Market Porter's Christmas Tips

By
Eve O'Sullivan
Added
23 November, 2016

We spoke to the producers who supply Market Porter, an online market stall, for their top tips for Christmas cooking.

Add cheddar rinds to soups or stews

Mary Quicke from Quicke’s cheddar advice is simple but effective: ‘I love using up cheddar rinds to add layers of flavour in a soup or stew of other leftovers.

When it comes to buying cheese, I always tell people to “buy delicious”. That way it won’t languish in the back of the fridge when festive food is in abundance, and you can savour every last bit. Go for a handmade cheese for the biggest impact. Additional flavours arise from hand cheddaring, the “mould garden” that develops on the rind, and the variable moisture loss that happens through the cloth, which you simply don’t get from the vac-packed bag industrial cheese spends its life in.’



Try an easy but interesting cut to feed a crowd

‘I like hand of pork, which comes from the shoulder,’ says Sam Cachia from Lake Haven Farm. ‘It can sit in the oven or aga all day, ready for when we come in from working on the farm. It doesn’t need fancy things done to it, and crucially, it’s large enough to feed my tribe! We take the skin off and cook it separately so that we get fantastic crackling to go with the pulled pork.’

‘If there’s one thing you can change in your festive routine this year, make it looking at what your local independent butcher has to offer - they will be cheaper than you think. They can also advise you on great value cuts if you are on budget, and you can buy only what you need so there should be less waste.’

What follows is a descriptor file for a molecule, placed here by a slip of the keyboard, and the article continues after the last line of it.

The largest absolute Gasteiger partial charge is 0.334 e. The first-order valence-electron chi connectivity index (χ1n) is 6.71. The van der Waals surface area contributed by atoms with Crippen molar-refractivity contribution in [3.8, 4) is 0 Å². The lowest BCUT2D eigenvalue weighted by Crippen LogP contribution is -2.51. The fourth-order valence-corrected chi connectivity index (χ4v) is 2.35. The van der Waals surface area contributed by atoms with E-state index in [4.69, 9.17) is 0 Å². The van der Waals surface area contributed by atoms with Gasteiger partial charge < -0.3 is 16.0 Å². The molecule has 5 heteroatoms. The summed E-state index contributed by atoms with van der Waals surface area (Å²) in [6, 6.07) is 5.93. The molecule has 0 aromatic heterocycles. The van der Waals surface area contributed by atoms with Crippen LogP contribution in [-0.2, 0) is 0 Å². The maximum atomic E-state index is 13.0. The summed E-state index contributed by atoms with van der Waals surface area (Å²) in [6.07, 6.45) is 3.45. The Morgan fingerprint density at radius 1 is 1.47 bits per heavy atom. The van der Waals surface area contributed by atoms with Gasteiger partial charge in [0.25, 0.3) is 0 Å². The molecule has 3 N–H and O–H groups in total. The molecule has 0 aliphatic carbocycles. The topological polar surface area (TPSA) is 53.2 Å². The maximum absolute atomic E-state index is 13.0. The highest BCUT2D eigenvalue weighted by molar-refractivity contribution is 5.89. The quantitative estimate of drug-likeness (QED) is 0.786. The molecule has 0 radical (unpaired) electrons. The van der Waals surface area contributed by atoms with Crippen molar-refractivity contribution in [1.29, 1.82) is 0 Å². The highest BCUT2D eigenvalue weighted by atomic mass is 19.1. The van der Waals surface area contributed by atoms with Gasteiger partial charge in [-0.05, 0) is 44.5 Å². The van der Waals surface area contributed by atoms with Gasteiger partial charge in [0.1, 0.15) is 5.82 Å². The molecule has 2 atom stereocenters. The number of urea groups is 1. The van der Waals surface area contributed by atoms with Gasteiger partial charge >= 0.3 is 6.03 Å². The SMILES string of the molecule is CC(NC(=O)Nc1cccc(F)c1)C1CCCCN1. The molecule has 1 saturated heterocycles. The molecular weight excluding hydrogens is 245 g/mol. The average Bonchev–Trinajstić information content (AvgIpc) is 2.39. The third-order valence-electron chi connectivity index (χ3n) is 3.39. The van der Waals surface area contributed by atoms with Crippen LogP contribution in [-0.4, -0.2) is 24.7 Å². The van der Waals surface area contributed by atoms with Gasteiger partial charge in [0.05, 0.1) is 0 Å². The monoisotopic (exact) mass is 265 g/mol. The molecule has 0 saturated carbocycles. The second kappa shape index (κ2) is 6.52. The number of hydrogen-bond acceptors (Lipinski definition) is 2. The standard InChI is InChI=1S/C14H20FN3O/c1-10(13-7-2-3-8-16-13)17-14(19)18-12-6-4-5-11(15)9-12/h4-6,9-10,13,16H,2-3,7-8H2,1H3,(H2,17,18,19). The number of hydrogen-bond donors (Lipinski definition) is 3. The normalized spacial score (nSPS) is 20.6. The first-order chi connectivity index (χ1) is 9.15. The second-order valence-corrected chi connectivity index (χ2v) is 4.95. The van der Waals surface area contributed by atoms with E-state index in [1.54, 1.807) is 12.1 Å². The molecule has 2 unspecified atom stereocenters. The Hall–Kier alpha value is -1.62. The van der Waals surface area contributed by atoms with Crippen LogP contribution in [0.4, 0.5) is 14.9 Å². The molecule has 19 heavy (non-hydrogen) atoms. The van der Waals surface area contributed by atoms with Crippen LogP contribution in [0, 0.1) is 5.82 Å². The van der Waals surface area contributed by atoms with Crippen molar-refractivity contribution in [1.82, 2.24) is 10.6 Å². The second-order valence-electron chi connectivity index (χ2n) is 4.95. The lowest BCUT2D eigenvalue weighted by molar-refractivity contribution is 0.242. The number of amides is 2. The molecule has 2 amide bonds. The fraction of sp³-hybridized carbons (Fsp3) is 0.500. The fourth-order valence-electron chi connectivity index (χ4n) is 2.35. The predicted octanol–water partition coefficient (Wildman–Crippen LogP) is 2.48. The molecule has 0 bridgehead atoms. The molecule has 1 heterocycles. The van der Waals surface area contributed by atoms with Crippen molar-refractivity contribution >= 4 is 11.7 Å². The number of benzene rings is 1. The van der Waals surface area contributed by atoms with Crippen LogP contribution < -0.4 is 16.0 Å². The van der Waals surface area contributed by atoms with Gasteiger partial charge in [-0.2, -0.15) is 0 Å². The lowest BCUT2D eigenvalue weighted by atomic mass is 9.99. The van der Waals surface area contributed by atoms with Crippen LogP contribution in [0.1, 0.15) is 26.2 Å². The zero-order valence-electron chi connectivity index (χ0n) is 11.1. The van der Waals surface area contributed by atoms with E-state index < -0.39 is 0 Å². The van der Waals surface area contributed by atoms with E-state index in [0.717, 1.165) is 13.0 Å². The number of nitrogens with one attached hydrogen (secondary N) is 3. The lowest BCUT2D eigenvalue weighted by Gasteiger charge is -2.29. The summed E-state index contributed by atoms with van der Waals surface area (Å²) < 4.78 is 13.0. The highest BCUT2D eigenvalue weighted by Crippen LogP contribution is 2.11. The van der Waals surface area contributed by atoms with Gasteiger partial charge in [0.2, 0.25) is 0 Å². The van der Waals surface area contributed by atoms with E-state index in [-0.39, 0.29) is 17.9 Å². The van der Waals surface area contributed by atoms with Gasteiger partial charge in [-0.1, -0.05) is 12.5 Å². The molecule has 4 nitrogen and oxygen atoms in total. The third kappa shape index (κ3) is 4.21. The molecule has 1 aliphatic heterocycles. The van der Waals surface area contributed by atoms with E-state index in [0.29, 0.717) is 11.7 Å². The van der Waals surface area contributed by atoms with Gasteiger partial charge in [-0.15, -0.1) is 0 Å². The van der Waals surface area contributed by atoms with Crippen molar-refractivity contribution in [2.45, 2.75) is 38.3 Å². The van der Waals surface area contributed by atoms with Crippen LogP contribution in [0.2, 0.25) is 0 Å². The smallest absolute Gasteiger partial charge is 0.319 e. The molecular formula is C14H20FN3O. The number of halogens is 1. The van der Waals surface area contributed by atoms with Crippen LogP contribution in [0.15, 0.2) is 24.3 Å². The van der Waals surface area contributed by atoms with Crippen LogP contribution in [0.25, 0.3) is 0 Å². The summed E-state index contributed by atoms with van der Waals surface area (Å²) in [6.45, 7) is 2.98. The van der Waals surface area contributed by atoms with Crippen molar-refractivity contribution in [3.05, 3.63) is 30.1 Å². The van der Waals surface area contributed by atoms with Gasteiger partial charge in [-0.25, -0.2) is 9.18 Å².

Forgo pudding... in place of chocolate and wine

‘Swap out a pudding for a good chocolate and drink pairing,’ recommends Matt and Ish from Ocelot chocolate. ‘Red wine goes extremely well - we love it with a good Barossa Valley Shiraz or a full bodied Bordeaux. Whisky also goes exceptionally well - low or unpeated single malts are especially good - Old Pulteney, Highland Park. Of course coffee goes very well too, choose a dark roast. And tea, a smoky flavour like lapsang, or oolong are a good compliment. Having a warm mouth is essential for good chocolate eating.’



‘Fairtrade has a higher price point for a reason, so choose quality over quantity. Forget about eating a huge slab of sugary stuff that makes you feel instantly guilty; Savour a few squares of really good dark chocolate after dinner, or with a glass of your favourite wine on a Friday night, and feel good about yourself.

In our family, not many of us are too keen on Christmas Pudding, so instead we make big round pavlova meringue on Christmas Eve. On the big day we cover it with dollops of whipped cream, pile it high with winter fruits and then drizzle it with melted chocolate. It always gets a Wow! when it's carried to the table, and everyone loves it, even the traditionalists.’


Give your charcuterie board a more delicate flavour

Capreolus Fine Foods think that beech-smoked instead of oak-smoked is better at Christmas, giving a more subtle flavour. ‘To me oak-smoked a lot of harsh notes in the taste, perhaps it’s the high levels of tannins in the wood. It’s very easy to over-smoke with oak; in my opinion if you are going to smoke anything then it should enhance the flavour – if smoke dominates the taste then you have done it wrong.Beech is a much softer smoke, almost sweet.’



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